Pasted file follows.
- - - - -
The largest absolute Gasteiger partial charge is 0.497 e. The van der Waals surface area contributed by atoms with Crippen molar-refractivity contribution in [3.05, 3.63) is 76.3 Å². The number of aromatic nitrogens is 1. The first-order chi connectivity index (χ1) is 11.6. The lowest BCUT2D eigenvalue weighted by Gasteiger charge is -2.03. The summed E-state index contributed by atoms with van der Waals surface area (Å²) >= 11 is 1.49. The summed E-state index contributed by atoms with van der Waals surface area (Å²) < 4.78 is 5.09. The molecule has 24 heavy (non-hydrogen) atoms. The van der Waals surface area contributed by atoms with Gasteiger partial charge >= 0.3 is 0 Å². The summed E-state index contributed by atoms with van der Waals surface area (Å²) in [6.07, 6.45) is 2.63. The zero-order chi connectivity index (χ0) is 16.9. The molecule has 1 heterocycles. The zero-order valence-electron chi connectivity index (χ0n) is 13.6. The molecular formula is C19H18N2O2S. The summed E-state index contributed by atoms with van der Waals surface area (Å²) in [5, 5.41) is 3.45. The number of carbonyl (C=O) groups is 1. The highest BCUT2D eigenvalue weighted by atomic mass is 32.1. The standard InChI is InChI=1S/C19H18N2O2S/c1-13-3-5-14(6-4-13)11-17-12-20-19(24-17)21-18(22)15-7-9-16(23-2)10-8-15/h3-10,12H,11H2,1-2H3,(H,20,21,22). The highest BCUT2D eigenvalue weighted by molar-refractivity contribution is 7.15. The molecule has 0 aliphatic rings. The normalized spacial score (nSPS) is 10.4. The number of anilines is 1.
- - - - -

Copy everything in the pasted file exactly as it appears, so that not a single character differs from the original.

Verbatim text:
The largest absolute Gasteiger partial charge is 0.497 e. The van der Waals surface area contributed by atoms with Crippen molar-refractivity contribution in [3.05, 3.63) is 76.3 Å². The number of aromatic nitrogens is 1. The first-order chi connectivity index (χ1) is 11.6. The lowest BCUT2D eigenvalue weighted by Gasteiger charge is -2.03. The summed E-state index contributed by atoms with van der Waals surface area (Å²) >= 11 is 1.49. The summed E-state index contributed by atoms with van der Waals surface area (Å²) < 4.78 is 5.09. The molecule has 24 heavy (non-hydrogen) atoms. The van der Waals surface area contributed by atoms with Gasteiger partial charge >= 0.3 is 0 Å². The summed E-state index contributed by atoms with van der Waals surface area (Å²) in [6.07, 6.45) is 2.63. The zero-order chi connectivity index (χ0) is 16.9. The molecule has 1 heterocycles. The zero-order valence-electron chi connectivity index (χ0n) is 13.6. The molecular formula is C19H18N2O2S. The summed E-state index contributed by atoms with van der Waals surface area (Å²) in [5, 5.41) is 3.45. The number of carbonyl (C=O) groups is 1. The highest BCUT2D eigenvalue weighted by atomic mass is 32.1. The standard InChI is InChI=1S/C19H18N2O2S/c1-13-3-5-14(6-4-13)11-17-12-20-19(24-17)21-18(22)15-7-9-16(23-2)10-8-15/h3-10,12H,11H2,1-2H3,(H,20,21,22). The highest BCUT2D eigenvalue weighted by molar-refractivity contribution is 7.15. The molecule has 0 aliphatic rings. The normalized spacial score (nSPS) is 10.4. The number of anilines is 1.